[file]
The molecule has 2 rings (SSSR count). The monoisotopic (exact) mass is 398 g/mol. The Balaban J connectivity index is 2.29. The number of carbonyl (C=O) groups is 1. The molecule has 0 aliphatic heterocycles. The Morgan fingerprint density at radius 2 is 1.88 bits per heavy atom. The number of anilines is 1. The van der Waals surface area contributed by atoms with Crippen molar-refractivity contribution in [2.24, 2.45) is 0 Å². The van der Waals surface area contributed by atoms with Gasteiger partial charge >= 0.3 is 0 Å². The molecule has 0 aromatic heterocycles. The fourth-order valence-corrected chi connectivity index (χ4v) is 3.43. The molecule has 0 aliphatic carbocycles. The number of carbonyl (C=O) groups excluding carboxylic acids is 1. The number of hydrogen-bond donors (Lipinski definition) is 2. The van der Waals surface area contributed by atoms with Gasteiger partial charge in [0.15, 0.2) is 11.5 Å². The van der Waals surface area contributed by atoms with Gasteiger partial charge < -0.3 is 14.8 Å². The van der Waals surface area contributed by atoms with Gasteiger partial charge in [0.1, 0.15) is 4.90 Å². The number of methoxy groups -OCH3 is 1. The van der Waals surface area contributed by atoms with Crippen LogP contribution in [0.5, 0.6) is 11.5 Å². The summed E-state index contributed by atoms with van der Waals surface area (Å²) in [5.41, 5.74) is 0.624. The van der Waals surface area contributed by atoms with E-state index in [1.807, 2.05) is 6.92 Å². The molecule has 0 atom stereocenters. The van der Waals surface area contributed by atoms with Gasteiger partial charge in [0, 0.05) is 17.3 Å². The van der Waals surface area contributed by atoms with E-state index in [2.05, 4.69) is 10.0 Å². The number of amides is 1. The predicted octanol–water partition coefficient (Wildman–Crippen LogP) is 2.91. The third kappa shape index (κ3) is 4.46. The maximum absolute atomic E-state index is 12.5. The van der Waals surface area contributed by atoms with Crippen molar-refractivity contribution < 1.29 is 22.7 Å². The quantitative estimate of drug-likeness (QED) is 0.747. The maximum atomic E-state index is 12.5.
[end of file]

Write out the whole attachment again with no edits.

The molecule has 2 rings (SSSR count). The monoisotopic (exact) mass is 398 g/mol. The Balaban J connectivity index is 2.29. The number of carbonyl (C=O) groups is 1. The molecule has 0 aliphatic heterocycles. The Morgan fingerprint density at radius 2 is 1.88 bits per heavy atom. The number of anilines is 1. The van der Waals surface area contributed by atoms with Crippen molar-refractivity contribution in [2.24, 2.45) is 0 Å². The van der Waals surface area contributed by atoms with Gasteiger partial charge >= 0.3 is 0 Å². The molecule has 0 aromatic heterocycles. The fourth-order valence-corrected chi connectivity index (χ4v) is 3.43. The molecule has 0 aliphatic carbocycles. The number of carbonyl (C=O) groups excluding carboxylic acids is 1. The number of hydrogen-bond donors (Lipinski definition) is 2. The van der Waals surface area contributed by atoms with Gasteiger partial charge in [0.15, 0.2) is 11.5 Å². The van der Waals surface area contributed by atoms with Gasteiger partial charge < -0.3 is 14.8 Å². The van der Waals surface area contributed by atoms with Gasteiger partial charge in [0.1, 0.15) is 4.90 Å². The number of methoxy groups -OCH3 is 1. The van der Waals surface area contributed by atoms with Crippen LogP contribution in [0.5, 0.6) is 11.5 Å². The summed E-state index contributed by atoms with van der Waals surface area (Å²) in [5.41, 5.74) is 0.624. The van der Waals surface area contributed by atoms with E-state index in [1.807, 2.05) is 6.92 Å². The molecule has 0 atom stereocenters. The van der Waals surface area contributed by atoms with Gasteiger partial charge in [0, 0.05) is 17.3 Å². The van der Waals surface area contributed by atoms with E-state index in [2.05, 4.69) is 10.0 Å². The number of amides is 1. The predicted octanol–water partition coefficient (Wildman–Crippen LogP) is 2.91. The third kappa shape index (κ3) is 4.46. The maximum absolute atomic E-state index is 12.5. The van der Waals surface area contributed by atoms with Crippen molar-refractivity contribution < 1.29 is 22.7 Å². The quantitative estimate of drug-likeness (QED) is 0.747. The maximum atomic E-state index is 12.5.